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2 years after ban, single-use plastic still a common sight in Delhi | Latest News Delhi

2 years after ban, single-use plastic still a common sight in Delhi | Latest News Delhi


It has been two years since the country-wide ban on 19 single-use plastic (SUP) came into force to phase them out but little has changed on the ground — indicating the need for stricter enforcement, and the lack of cheaper alternatives — spot checks by HT on Monday found.

The ban on plastic is largely being flouted in the informal sector, especially by vegetable, fruit and street-food vendors in Delhi. (Sanchit Khanna/HT Photo)

The ban was notified on July 1, 2022, after which enforcement teams formed by the Delhi Pollution Control Committee (DPCC) and other Urban Local Bodies (ULB) set out to identify and penalise violators. The list of such violators includes anyone selling, stocking, manufacturing or importing these items, with a fine of 5,000 to be imposed per violation.

During the spot check, the rampant use of plastic cutlery was visible, apart from plastic bags with thicknesses varying from 10 to 15 microns. The standard thickness for such items is at least 120 microns.

DPCC officials, when contacted, said that the enforcement has not stopped and teams were taking action against violators regularly.

“Both ULB and DPCC teams are enforcing the ban. Our assessment of data from March 2023 till May 2024 shows 449 challans have been issued by ULBs, with fines totalling 14.16 lakh. DPCC’s teams have imposed an environmental damage compensation of 1.49 crore against violators, which includes 48 SUP manufacturers,” said a senior DPCC official, requesting anonymity, adding that a total of 4,540 units in Delhi were inspected during this period.

HT reached out to the MCD which did not respond to queries seeking comments.

The ban was largely being flouted in the informal market areas, largely comprising fruit and vegetable vendors. Crowded areas like ISBTs and railway stations and tourist spots were no less, where street food vendors flock given the large footfall. At India Gate, plastic spoons were being used openly at food stalls, while straws and glasses were a common sight at juice stalls.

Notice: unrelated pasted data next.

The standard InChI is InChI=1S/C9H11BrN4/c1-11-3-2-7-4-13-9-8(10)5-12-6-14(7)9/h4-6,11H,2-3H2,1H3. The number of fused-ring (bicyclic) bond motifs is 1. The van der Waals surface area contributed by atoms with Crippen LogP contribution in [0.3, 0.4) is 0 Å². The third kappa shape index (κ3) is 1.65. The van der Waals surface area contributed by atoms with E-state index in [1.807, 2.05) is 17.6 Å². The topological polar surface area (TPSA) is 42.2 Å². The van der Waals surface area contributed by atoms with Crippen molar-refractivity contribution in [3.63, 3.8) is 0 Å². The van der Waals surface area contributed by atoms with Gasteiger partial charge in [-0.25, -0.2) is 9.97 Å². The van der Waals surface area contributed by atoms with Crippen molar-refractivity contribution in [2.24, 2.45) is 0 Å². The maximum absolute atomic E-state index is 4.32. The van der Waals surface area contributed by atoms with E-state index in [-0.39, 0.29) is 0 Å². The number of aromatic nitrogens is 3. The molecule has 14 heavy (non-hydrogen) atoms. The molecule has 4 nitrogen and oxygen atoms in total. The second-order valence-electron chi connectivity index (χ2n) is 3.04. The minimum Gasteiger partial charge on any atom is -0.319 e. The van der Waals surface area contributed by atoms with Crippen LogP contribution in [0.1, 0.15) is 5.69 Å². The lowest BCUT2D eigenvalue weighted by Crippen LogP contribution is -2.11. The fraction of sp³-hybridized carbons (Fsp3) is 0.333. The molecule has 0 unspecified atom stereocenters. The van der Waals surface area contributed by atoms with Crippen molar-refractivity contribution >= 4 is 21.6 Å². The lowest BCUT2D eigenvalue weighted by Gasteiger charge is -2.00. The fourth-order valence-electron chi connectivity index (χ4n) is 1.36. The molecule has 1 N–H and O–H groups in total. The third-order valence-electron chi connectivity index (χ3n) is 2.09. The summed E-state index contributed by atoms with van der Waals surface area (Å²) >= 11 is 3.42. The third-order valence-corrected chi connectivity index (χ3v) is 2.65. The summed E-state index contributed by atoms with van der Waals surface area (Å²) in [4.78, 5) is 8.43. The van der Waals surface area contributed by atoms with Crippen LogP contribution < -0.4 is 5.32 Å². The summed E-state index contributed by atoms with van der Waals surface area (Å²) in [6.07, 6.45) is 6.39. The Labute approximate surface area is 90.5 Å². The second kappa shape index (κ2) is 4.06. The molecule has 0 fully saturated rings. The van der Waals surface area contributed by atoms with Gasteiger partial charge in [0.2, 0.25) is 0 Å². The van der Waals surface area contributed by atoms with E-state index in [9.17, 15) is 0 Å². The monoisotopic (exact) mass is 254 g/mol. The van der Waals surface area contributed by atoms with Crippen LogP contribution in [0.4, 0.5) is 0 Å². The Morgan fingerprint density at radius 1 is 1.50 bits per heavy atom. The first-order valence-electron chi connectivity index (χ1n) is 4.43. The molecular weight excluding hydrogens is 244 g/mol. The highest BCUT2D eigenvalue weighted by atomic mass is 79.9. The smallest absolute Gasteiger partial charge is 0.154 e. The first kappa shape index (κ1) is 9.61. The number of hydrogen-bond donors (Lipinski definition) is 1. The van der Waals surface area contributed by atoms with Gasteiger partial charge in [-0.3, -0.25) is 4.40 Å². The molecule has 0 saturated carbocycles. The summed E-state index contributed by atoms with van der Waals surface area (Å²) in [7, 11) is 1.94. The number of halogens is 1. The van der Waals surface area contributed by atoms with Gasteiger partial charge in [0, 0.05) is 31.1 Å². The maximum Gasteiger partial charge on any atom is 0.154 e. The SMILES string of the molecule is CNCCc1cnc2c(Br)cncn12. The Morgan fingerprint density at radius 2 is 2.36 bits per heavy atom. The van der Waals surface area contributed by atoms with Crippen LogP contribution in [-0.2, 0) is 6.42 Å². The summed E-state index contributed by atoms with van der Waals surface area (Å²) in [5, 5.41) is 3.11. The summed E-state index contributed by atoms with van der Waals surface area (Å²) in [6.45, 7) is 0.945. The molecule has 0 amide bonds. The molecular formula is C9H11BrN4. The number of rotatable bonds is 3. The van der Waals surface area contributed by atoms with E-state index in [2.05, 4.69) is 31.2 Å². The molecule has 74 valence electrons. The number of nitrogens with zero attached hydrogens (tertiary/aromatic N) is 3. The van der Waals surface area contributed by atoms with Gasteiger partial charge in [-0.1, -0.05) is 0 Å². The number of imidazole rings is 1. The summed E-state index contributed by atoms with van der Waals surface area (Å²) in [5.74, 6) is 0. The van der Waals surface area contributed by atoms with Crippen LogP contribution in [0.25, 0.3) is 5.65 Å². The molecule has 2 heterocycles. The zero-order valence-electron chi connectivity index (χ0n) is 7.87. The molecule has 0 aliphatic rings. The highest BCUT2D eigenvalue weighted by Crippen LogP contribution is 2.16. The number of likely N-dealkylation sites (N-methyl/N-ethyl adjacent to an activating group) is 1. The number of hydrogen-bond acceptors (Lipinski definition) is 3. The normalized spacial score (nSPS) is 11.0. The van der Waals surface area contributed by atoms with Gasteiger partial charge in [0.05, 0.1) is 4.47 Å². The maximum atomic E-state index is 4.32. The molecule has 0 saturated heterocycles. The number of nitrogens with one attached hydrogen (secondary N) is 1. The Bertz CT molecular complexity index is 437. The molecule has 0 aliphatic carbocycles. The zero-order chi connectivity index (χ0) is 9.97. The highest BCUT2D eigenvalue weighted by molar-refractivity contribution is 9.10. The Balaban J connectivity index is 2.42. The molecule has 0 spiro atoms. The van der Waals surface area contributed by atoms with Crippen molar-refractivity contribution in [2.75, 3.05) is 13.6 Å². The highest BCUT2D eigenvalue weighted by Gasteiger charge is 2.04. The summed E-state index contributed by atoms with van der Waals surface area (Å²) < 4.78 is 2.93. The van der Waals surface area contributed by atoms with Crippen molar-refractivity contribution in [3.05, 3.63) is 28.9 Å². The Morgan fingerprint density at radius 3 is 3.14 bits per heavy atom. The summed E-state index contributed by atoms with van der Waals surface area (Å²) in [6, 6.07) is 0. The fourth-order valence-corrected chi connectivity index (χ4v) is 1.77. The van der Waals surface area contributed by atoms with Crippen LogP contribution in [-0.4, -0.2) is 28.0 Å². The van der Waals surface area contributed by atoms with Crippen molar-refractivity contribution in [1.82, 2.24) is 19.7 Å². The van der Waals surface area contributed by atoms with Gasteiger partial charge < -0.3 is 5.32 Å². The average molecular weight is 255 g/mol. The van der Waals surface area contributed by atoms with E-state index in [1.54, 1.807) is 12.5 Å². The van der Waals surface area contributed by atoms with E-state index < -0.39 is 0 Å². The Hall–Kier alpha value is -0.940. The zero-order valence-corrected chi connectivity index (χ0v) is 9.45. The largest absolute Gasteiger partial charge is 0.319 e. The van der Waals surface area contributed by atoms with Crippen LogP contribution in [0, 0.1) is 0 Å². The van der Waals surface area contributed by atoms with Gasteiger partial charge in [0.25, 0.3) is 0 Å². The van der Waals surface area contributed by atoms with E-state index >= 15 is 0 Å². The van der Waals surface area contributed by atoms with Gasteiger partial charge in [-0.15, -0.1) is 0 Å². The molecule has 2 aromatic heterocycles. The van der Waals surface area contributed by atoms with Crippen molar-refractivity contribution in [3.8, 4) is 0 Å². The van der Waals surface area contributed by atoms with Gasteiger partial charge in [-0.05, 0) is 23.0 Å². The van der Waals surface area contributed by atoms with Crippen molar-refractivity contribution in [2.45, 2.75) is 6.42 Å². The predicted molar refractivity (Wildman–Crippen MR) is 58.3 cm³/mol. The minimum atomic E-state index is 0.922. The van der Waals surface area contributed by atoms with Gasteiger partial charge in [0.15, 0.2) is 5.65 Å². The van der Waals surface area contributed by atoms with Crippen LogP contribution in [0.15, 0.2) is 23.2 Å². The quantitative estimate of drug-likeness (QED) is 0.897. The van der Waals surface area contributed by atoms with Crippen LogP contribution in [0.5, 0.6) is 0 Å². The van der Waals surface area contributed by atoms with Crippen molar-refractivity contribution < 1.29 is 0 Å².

Asif Khan, a fruit juice seller at Sarai Jullena near New Friends Colony, said the lack of cheaper alternatives was still a problem, forcing vendors to use plastic straws. “We buy paper straws for nearly three times the price of a plastic straw. Until the price gap is bridged, people with limited incomes will continue to prioritise the cheaper option,” said Khan.

The 19 banned items include commonly used SUPs like earbuds with plastic sticks, sticks for balloons, candy sticks, cutlery including spoons, glasses straws and plates, etc. The ban is part of the Plastic Waste Management Rules, 2021.

A study released in October last year by the NGO, Toxics Link, found that among the five cities it took into account, Delhi was the least compliant with the ban, among Bengaluru, Mumbai, Gwalior, and Guwahati.

The study found the banned SUP items in 88% of the stores or markets it surveyed in Delhi.

“Alternatives to banned SUP have percolated high-end brands and restaurants. However, roadside vendors vendors continue to use them. The price difference between the banned item and its alternative is still very high. For example, a plastic bag will cost 10 paise a bag, whereas a paper bag would be close to 1,” said Priti Mahesh, an independent researcher, who was part of the study.



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